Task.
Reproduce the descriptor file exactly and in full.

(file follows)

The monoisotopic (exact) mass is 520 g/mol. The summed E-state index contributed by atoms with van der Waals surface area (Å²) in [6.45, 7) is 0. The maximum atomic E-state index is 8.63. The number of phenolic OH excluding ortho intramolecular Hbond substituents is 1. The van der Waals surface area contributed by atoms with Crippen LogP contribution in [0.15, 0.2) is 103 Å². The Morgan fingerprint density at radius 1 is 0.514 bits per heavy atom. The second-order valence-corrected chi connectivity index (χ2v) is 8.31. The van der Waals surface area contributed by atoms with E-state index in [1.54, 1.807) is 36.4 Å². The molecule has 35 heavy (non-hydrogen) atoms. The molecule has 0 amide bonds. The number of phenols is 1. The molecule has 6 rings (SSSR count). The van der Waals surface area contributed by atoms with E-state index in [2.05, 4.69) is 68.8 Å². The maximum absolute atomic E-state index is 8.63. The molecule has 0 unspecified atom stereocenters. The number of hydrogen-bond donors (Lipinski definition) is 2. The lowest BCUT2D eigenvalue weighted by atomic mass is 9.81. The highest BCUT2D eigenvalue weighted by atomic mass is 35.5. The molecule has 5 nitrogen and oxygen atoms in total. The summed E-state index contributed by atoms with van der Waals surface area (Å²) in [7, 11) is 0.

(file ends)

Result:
The monoisotopic (exact) mass is 520 g/mol. The summed E-state index contributed by atoms with van der Waals surface area (Å²) in [6.45, 7) is 0. The maximum atomic E-state index is 8.63. The number of phenolic OH excluding ortho intramolecular Hbond substituents is 1. The van der Waals surface area contributed by atoms with Crippen LogP contribution in [0.15, 0.2) is 103 Å². The Morgan fingerprint density at radius 1 is 0.514 bits per heavy atom. The second-order valence-corrected chi connectivity index (χ2v) is 8.31. The van der Waals surface area contributed by atoms with E-state index in [1.54, 1.807) is 36.4 Å². The molecule has 35 heavy (non-hydrogen) atoms. The molecule has 0 amide bonds. The number of phenols is 1. The molecule has 6 rings (SSSR count). The van der Waals surface area contributed by atoms with E-state index in [2.05, 4.69) is 68.8 Å². The maximum absolute atomic E-state index is 8.63. The molecule has 0 unspecified atom stereocenters. The number of hydrogen-bond donors (Lipinski definition) is 2. The lowest BCUT2D eigenvalue weighted by atomic mass is 9.81. The highest BCUT2D eigenvalue weighted by atomic mass is 35.5. The molecule has 5 nitrogen and oxygen atoms in total. The summed E-state index contributed by atoms with van der Waals surface area (Å²) in [7, 11) is 0.